Dr. Joseph Barber
Time is a funny old thing – we’re either wishing we had more of it, or wishing it would pass more quickly. We are never quite satisfied with what we have got. Time might be relative (and no, I don’t really know what this means), but we are relatively certain that it is also finite. The reason that I am thinking deep, philosophical thoughts this early on a Monday morning is that I just came across another social networking site for academics, scientists, and researchers. This one is called MyScienceWork (www.mysciencework.com). This one can be added to the list of those that try to cater to the scientific, academic, or research communities in one way or another (e.g., LinkedIn, Academia.edu, ResearchGate, Vitae, Versatile PhD). The problem is, as this exciting list of social networking opportunities grows, the time available to use them seems to shrink (is that relativity?) There is certainly not enough time in any day to do study, complete research AND have a complete and updated profile on every single social networking site that pops up. This can leave people feeling a little guilty that they are not reaching their fullest networking potential. However, spread yourself too thinly, and you run the risk that you don’t get the most out of each platform you might use. So, my next few posts will take a brief stroll through some of the social networking sites that are especially relevant to academics and researchers. Let’s start with the biggest fish.
Still the biggest, and many would probably argue the best. This is very commonly used for research students at universities as they are making use of the alumni networks available to them. Researchers within industry (e.g., biotech, pharma, start-ups, life science consulting) also tend to use this site a lot. There are university faculty members on LinkedIn, but many represent more junior members of a department who are more familiar with social networking in the virtual world. There are certainly some faculty who actively shun LinkedIn and all it represents. I have heard of one faculty member who stated to a student that anyone who has a LinkedIn account would immediately not be taken seriously as someone who wanted to pursue an academic job as a tenure-track professor. That’s a little extreme, pretty short-sighted, and will certainly be a perspective that becomes the minority view over time.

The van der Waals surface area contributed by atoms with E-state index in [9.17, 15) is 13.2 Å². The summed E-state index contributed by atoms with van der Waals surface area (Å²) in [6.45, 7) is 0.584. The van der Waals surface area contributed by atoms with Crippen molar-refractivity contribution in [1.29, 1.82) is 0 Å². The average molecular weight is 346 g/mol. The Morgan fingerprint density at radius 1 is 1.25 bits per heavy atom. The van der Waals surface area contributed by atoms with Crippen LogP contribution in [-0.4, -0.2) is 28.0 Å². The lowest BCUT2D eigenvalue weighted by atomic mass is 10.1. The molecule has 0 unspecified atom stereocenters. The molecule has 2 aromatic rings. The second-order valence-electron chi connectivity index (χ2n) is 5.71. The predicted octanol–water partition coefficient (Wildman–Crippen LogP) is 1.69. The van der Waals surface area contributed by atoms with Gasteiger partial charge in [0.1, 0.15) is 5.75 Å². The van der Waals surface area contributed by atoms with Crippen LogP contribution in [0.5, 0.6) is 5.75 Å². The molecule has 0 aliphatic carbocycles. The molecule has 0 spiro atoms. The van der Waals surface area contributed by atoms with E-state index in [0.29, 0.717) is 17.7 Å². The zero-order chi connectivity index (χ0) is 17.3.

LinkedIn has gotten a little more researcher friendly over time. You have been able to include publications on LinkedIn for a long time. However, it was only possible to list yourself as the first author for a long time (i.e., your name would always appear first in the list). Given the importance of whose name comes first in scientific circles, elevating oneself to first author would be very controversial! The good news is that this issue has been addressed. You can now position your name appropriately in the list of other authors – so go ahead, add a selection of your publications! There are also places throughout your profile where you can link to papers or upload documents. This can make it easier for people to access your work.
You can also go into more detail about some of the research projects you are involved with by actually listed them under the “Projects” category on your profile page. This way, you can provide a broader overview of your work in the “Experience” section, and a more in-depth summary of your unique research elsewhere. Combined with information you can add on your patents, courses taken, and the list of skills and expertise you have, you can get a lot of information across about your academic experience and research know-how. As for those skills that people can endorse you for, they are really a bit of a mixed kettle of fish. You can certainly list some great keywords that might help people find you on LinkedIn. Recruiters do search for people with hard-to-find skills and expertise, so if you have some of these, then mention them. The problem is that people will endorse your skills without even having any experience of you using them. It’s not a bad problem – it makes your skill look more effective when you have lots of people saying you have it – it just feels a little vacuous. What is worse, though, is people coming up with new skills that they think you have. I would not list “statistics” as one of the skills that I have, so please stop suggesting that I add this to my profile.